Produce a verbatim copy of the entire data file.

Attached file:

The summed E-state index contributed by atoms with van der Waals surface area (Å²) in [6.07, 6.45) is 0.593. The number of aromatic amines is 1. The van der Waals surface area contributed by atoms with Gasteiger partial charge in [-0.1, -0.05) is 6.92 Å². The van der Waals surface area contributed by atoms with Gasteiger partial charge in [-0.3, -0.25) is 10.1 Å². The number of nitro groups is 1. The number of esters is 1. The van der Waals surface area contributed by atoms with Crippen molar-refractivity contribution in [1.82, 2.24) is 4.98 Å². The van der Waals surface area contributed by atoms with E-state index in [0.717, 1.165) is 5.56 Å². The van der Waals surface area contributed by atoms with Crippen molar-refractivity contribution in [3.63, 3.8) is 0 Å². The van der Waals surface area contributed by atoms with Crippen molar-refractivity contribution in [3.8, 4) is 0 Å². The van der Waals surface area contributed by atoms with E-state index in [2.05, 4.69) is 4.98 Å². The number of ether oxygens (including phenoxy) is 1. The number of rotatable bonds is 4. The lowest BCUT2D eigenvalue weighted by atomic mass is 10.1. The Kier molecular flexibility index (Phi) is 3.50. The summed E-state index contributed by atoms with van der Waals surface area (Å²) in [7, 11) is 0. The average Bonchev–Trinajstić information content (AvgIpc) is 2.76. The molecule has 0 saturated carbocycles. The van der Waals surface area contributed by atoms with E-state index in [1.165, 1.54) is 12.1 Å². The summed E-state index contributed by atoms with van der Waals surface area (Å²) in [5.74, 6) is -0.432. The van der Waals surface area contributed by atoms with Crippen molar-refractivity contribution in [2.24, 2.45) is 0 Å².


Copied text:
The summed E-state index contributed by atoms with van der Waals surface area (Å²) in [6.07, 6.45) is 0.593. The number of aromatic amines is 1. The van der Waals surface area contributed by atoms with Gasteiger partial charge in [-0.1, -0.05) is 6.92 Å². The van der Waals surface area contributed by atoms with Gasteiger partial charge in [-0.3, -0.25) is 10.1 Å². The number of nitro groups is 1. The number of esters is 1. The van der Waals surface area contributed by atoms with Crippen molar-refractivity contribution in [1.82, 2.24) is 4.98 Å². The van der Waals surface area contributed by atoms with E-state index in [0.717, 1.165) is 5.56 Å². The van der Waals surface area contributed by atoms with Crippen molar-refractivity contribution in [3.63, 3.8) is 0 Å². The van der Waals surface area contributed by atoms with Crippen molar-refractivity contribution in [3.8, 4) is 0 Å². The van der Waals surface area contributed by atoms with E-state index in [2.05, 4.69) is 4.98 Å². The number of ether oxygens (including phenoxy) is 1. The number of rotatable bonds is 4. The lowest BCUT2D eigenvalue weighted by atomic mass is 10.1. The Kier molecular flexibility index (Phi) is 3.50. The summed E-state index contributed by atoms with van der Waals surface area (Å²) in [7, 11) is 0. The average Bonchev–Trinajstić information content (AvgIpc) is 2.76. The molecule has 0 saturated carbocycles. The van der Waals surface area contributed by atoms with E-state index in [1.165, 1.54) is 12.1 Å². The summed E-state index contributed by atoms with van der Waals surface area (Å²) in [5.74, 6) is -0.432. The van der Waals surface area contributed by atoms with Crippen molar-refractivity contribution in [2.24, 2.45) is 0 Å².